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Thread: The PITA that is WAX

  1. #41
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    The feet are the difficulty. In thinking the entire procedure through, I quickly come to the question: How am I going to get the silicone mold off of the feet without breaking them? Several solutions come to mind.
    1. You could cut the feet off and make a mold of one or all of the feet (depending upon whether you want them to be identical or different) and then weld them onto the wax you make to invest.
    2. You could make the bottom part of the mold in two pieces. I think you could get the two pieces off without breaking the feet.


    Also, when you make the silicone mold, you must think about how you will get the mother mold off of the silicone mold after you have poured your wax. Undercuts spell disaster. Those feet present a problem. There are two ways to handle that.
    1. You can add enough silicone on the sides of the box to eliminate the undercut. (A bit pricey, given the cost of silicone.)
    2. You could make a three or four piece mother mold.


    Of course you would eliminate this problem if you cut the feet off and molded them separately.

    Richard
    When I die, Heaven can waitóI want to go to McMaster-Carr.

  2. #42
    Richard.. Just for learning sake, let's say I choose option 2. I envision using oil based clay and surround the outside of the box and feet up to the inside edge of the feet. From there, I would silicone the bottom of the box and up the back of the feet first. Then the clay could be peeled away, mold release sprayed on where the silicones would meet and the outside of the box siliconed. Next build a mother mold covering both sections of silicone so as to NOT trap the feet in the mother mold. Viable solution? Not that this is how I will do it this time, just trying to learn for my next piece.


    You guys are right. I'm chopping the feet off. I'll mold up feet separately and reattach before the shell investing. This will keep me from having a 2 piece mold just for the bottom. Problem solved. I just needed someone to TELL me to slice them off. After spending a bunch of hours on something, it always sux to have to do the inevitable. In the end, it's only a short amount of time to reattach them.

    Kelly, I'm going to try ceramic shell for the investment. The how and where I have no clue yet. Once again it will be the feet I think that will be a pain. I want to sprue this from the bottom, but need to get the bronze to go uphill into the feet. :-/ Cross that bridge later I suppose.

    John, the reason I choose rebound25 is because it is soft and suitable for a few molds. And it's cheaper than pour style silicones. You are probably right about not needing mold release from wax, but I've got moldease so why chance it I suppose. The guys at reynolds sold it to me with the rebound25. Good salesman I tell ya.

    You guys probably already know about this guy, but if ya dig through his blog, he has tons of mold up photos using rebound 25. He's into saving architecture details... gargoyles and stuff from NY. http://www.urbansculptures.com
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  3. #43
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    If I were going to make a multi-piece silicone mold, I would probably make the bottom in two pieces, divided across the box. I figure I could bend those molds enough to slip them off the feet.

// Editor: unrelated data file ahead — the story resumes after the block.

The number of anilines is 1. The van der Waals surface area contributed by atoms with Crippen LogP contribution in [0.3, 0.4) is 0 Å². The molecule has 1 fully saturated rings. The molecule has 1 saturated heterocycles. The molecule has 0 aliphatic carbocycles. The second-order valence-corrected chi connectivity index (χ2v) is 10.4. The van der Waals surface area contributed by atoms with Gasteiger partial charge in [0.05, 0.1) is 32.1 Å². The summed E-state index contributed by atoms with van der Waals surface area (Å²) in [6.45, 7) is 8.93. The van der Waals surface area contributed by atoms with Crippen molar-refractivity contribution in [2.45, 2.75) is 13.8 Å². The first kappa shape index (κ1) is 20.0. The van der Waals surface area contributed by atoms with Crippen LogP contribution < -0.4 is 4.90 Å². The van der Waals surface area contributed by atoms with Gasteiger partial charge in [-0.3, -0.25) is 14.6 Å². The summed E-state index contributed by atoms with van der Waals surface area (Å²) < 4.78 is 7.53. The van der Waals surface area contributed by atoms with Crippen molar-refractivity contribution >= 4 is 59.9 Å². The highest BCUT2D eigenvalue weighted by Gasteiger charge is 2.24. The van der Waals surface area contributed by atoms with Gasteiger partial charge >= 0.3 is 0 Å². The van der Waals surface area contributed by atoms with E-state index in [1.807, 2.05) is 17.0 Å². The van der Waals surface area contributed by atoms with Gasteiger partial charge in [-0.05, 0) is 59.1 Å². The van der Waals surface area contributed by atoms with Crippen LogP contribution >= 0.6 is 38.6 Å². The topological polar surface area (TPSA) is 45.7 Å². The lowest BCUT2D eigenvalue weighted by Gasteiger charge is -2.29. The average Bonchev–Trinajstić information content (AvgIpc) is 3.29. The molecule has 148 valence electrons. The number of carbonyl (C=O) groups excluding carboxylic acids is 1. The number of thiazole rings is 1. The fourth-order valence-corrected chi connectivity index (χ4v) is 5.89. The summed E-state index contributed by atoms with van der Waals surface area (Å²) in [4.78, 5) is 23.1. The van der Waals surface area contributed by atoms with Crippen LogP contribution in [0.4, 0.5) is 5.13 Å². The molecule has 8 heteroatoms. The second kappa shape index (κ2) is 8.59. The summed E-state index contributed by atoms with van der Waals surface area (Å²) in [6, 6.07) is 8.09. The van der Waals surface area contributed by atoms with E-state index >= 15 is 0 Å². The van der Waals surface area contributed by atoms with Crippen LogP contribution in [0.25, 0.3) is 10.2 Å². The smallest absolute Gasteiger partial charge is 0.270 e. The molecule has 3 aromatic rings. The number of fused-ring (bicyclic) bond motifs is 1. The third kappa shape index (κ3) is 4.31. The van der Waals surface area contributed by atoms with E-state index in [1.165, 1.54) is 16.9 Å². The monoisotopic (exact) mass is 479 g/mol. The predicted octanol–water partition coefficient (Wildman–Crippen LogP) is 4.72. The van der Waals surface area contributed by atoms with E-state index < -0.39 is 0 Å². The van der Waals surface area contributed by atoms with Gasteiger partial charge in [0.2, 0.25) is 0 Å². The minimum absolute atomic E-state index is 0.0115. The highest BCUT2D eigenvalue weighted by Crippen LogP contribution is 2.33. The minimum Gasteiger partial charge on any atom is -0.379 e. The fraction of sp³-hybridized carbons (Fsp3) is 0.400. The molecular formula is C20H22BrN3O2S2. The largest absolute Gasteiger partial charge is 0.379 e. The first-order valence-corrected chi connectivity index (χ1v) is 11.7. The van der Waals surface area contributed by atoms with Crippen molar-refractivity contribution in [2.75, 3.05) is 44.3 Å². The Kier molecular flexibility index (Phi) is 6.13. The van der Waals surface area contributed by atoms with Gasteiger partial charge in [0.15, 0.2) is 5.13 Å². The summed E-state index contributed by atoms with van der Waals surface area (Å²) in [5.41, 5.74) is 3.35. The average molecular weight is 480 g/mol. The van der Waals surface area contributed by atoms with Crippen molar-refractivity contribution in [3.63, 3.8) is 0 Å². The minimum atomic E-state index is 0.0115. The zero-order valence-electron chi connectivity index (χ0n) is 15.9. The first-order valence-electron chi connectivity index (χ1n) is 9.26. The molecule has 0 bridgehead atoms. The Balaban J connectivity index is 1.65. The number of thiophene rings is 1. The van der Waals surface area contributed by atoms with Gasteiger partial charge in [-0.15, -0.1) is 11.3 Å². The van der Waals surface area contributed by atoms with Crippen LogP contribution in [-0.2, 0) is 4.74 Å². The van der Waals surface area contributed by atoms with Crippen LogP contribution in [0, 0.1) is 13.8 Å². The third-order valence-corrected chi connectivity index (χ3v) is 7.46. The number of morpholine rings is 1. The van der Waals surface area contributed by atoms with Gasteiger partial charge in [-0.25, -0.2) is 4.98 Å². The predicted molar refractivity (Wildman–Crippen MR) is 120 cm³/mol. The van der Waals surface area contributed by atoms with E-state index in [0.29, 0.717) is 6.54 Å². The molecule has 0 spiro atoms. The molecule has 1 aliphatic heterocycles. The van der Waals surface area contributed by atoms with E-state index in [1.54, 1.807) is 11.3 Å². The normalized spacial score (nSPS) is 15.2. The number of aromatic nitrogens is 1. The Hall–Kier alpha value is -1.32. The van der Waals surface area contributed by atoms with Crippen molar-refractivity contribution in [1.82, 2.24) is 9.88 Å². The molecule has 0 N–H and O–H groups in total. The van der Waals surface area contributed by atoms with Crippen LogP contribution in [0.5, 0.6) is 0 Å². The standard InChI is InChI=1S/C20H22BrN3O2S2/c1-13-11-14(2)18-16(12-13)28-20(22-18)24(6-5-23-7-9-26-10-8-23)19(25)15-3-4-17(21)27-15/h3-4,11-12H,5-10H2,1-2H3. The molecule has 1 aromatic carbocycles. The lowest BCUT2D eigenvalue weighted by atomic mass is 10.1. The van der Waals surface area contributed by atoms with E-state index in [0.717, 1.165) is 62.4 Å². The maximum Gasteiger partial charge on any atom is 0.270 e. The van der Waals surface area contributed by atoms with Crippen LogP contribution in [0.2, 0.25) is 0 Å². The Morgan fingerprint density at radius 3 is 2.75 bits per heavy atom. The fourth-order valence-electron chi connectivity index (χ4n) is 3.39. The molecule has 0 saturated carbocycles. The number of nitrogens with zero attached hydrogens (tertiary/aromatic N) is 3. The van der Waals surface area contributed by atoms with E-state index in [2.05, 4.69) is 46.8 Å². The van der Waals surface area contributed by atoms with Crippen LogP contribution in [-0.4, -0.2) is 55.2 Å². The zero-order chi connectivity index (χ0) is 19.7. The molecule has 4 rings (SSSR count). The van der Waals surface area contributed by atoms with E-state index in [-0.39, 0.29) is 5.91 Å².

I would cut the feet off.

    Richard
    When I die, Heaven can waitóI want to go to McMaster-Carr.

  4. #44
    Thanks Richard. I'll be updating this post tonight as I go along.

    Feet cut off!
    cutofflegs.jpg

    Hot glued pieces to wax paper. I had to setup in the kitchen. Too cold in the garage tonight.
    start.jpg

    1st coat. No turning back now. I skipped the mold release. It's wax. NO WAY this stuff will stick. (I HOPE)
    Rebound 25 temp is about 70degrees. This stuff is THICK! Chinese chip brushes are NOT the thing to use to push this stuff. They shed worse than a cat!
    1stcoat.jpg

    2nd coat with just a couple of drops of thivex. I'll make the 3rd coat a little more thicker.
    2ndcoat.jpg

    3rd coat
    3rdcoat.jpg
    Last edited by jagboy69; Today at 04:22 AM.
    Visit me: WWW.HandcraftedLanterns.com
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  5. #45
    Senior Member Zapins's Avatar
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    Well you could cast it in 1 block. Then just use a razor to cut a rectangular piece out on the bottom of the box using each leg as one of the corners where you cut between. You'd need to make the rubber mold with the opening to the box face down. Then mound some clay or lego bricks up inside the box to reduce the amount of silicone you need. Just beware of air bubbles inside. Maybe drill a small hole inside the box to let air escape as it fills.

    For spruing just make a J shape and put the box at the curved bottom end. The long shaft of the J will provide enough pressure to force the metal up and into the box. Just make sure the top of the J is about 9 inches tall. You want the top of the pouring cone to be about 3-4 inches above the highest point of the box otherwise the metal might freeze before it fills the object in thin complicated castings.

    I don't think you'll need to make a mold of the box unless you want to make many copies or want the mold making practice. It should come out on the first try with everdure.

    ***Edit***

    Woah I just saw your post. What is that silicone stuff you are using? I need some of that for my eagle mold.

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